For Prisma, labour shortages are a pressing concern. “We think labour will be the biggest issue faced by producers in the coming years,” Eduardo told us, “For a number of social factors – not just Covid-19.” Typically, these shortages are common in the departments in the north of Guatemala, close to the border of Mexico, or in the country’s southeast, near the Honduran and Salvadoran borders, due to the ever-increasing number of Guatemalans emigrating each year. During 2021, the shortage affected farmers all over the country, with many of the producers the team at Prisma Coffee work with anticipating a drop of 30-50% in volume over the coming years, due to a lack of pickers. As Eduardo made the case, “Imagine doing all the work necessary to get coffee trees ready for harvest, but then not having enough people available to even pick the cherries – it’s devastating.” To mitigate this, many producers are shifting their focus from high volume yields to improving quality, recognising that there is more stability and gain in selling into a specialty market. 

Both the Zelayas and the Ambrocios are focusing on the victories this year, though, as they have been able to recover much of the business lost due to buyer uncertainty in 2020. At its worst point, Eduardo and Edwin recall having close to zero contracts one month out from the end of the harvest – a position that would have been unimaginable any other year. Once the market stabilised after this initial crash, sales steadily improved, and they haven’t stopped since. Though they are yet to reach parity with their 2019 results, both families tell us their sales have recovered significantly over the course of this current season.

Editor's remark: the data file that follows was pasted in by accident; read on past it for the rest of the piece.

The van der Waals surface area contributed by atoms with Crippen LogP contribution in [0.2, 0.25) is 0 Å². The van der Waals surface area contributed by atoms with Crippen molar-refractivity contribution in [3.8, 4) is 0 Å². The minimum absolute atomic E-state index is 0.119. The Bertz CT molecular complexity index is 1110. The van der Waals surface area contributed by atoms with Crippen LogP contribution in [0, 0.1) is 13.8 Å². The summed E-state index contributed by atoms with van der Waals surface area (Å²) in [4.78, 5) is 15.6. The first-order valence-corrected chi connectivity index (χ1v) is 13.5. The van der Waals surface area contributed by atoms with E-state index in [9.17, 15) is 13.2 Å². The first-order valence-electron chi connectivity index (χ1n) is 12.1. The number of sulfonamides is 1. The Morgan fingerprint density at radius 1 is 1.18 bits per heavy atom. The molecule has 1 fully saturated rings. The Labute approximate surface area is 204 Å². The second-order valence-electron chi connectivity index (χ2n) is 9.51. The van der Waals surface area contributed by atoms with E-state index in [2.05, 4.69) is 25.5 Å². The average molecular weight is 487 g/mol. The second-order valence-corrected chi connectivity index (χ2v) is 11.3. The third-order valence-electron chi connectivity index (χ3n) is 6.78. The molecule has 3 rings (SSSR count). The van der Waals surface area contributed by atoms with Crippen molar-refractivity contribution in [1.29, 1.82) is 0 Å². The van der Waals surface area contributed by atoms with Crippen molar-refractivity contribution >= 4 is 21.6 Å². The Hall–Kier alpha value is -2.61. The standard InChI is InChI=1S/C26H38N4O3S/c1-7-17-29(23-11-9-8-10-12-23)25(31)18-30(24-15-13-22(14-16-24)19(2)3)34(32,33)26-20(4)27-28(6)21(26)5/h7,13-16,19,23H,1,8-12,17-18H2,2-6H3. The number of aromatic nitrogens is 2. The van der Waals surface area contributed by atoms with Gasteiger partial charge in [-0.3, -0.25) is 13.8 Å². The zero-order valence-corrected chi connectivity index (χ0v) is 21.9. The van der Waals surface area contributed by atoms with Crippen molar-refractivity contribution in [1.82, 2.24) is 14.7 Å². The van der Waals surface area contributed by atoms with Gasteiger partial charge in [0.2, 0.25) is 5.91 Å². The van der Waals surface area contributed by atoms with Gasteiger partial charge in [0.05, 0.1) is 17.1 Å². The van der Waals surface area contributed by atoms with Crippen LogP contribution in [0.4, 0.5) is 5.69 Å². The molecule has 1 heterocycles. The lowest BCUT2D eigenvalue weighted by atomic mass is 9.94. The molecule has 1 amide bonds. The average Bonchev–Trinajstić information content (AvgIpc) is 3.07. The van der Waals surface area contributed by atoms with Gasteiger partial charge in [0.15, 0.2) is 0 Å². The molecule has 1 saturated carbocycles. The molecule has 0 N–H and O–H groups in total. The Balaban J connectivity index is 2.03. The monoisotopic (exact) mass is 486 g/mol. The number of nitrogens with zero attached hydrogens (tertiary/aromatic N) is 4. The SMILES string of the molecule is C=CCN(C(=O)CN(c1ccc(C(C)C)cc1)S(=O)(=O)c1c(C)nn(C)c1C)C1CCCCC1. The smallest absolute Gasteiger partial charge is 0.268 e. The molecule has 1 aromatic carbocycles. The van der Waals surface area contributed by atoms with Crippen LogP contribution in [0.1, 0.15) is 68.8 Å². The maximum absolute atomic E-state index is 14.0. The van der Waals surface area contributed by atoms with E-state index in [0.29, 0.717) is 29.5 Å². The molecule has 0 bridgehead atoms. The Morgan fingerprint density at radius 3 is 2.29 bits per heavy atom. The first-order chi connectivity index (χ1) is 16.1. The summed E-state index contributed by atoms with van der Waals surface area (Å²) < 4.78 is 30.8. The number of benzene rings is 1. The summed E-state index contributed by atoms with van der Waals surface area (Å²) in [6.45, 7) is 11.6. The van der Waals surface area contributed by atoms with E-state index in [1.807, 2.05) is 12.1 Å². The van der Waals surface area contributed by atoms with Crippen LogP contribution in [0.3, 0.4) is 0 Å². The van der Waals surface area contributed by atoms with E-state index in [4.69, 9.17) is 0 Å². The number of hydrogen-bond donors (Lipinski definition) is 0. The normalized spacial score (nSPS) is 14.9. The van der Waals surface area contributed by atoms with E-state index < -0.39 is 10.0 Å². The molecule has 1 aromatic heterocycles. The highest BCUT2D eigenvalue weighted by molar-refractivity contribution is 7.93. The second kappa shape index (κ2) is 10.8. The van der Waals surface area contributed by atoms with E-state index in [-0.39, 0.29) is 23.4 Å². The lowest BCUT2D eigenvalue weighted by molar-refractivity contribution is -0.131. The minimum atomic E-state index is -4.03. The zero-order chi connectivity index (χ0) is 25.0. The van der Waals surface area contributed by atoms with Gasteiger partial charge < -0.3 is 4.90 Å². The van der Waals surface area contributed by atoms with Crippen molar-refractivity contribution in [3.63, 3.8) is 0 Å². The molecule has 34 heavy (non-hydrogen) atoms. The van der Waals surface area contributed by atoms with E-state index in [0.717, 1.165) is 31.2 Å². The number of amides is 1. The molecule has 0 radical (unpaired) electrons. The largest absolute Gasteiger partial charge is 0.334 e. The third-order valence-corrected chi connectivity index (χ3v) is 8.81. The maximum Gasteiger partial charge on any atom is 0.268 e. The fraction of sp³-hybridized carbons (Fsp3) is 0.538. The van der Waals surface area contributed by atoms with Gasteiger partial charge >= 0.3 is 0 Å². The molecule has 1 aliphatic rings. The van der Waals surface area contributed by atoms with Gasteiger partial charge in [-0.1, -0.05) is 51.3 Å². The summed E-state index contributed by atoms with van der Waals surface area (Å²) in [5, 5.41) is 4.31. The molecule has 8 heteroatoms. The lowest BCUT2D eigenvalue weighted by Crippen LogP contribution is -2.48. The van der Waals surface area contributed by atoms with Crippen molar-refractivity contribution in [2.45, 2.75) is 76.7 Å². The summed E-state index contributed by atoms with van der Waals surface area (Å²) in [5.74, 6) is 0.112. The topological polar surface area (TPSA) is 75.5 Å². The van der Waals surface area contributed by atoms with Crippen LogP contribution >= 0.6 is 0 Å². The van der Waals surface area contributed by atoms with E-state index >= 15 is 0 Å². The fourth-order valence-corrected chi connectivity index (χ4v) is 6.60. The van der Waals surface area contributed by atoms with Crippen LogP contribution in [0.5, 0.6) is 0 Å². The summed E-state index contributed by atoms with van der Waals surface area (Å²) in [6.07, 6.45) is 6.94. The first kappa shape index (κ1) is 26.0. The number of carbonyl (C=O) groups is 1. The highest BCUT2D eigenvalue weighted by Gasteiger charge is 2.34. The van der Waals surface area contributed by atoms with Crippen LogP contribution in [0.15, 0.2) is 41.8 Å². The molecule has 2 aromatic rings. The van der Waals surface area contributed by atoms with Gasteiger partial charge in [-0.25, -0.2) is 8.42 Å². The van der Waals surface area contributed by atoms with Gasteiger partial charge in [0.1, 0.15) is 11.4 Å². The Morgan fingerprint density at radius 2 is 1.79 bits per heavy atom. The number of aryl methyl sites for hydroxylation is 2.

This increase in business could not have come at a better time, as the coffees produced in 2021 were plentiful, with some of the farmers Prisma work with reporting some of their biggest yields ever. Equally important, the quality has been stellar across the board. Edwin, who oversees QC at Prisma, reports that it’s the second year in a row with excellent quality in every one of Guatemala’s growing regions. At Santa Clara, Ricardo has also noted that all their coffees performed incredibly well, with Caturra variety lots standing out on the cupping table when compared to previous years.

This quality can be largely attributed to the good rainfall the country experienced at key points of the 2021 season. Not only was there a lot of rain, but it also fell at the right time to boost coffee cherry development, particularly in the southeast region. “Last year we had good rains as cherries started to appear in September,” Eduardo told us, “And then when November came, humidity in that particular region dropped drastically as the dry season began, giving coffee cherries a chance to ripen at a good rate.”

With current rains tracking very similarly to last year’s, both the Zelaya family and the team at Prisma are expecting an exceptional 2022 harvest. In the meantime, they are keeping busy on the propagation and distribution of new varieties, and refining farming practices to achieve the best possible quality. As the season progresses, we’ll continue checking in regularly to learn more about these projects and share updates with our roasting community.

Off the farm, the Zelaya family is keeping busy with the many social programs they run. 2021 saw an increase in donations to the Santa Clara Scholarship Fund, allowing them to bring the number of students enrolled in the program to 33. The family is currently building a computer lab at the estate for scholarship recipients to be able to keep studying from home, as Covid-19 restrictions have kept them from attending school. As for Prisma, the team is busy in the planning stages for a new roastery, which is expected to launch later this year and will be headed up by Edwin. Using a 12kg San Franciscan roaster, the team intend to add a revenue stream to the company that also allows them to market their coffees locally, as this will add value to the producing communities they work with.

There’s something truly special about the friendships we have cultivated in Guatemala, and we are always excited to share the coffees here in Australia. We are currently dispatching lots from our sold-out second container of Guatemalan coffees, and looking forward to our third and final container arriving in late October. Despite unanticipated delays, we are expecting these coffees to land with exceptional quality and variety of cup profile. If you’re keen to feature Guatemalan coffees this year, there’s still time to reserve some delicious coffees. Check out the offer list, and let us know if you’d like to see landed samples once they have arrived.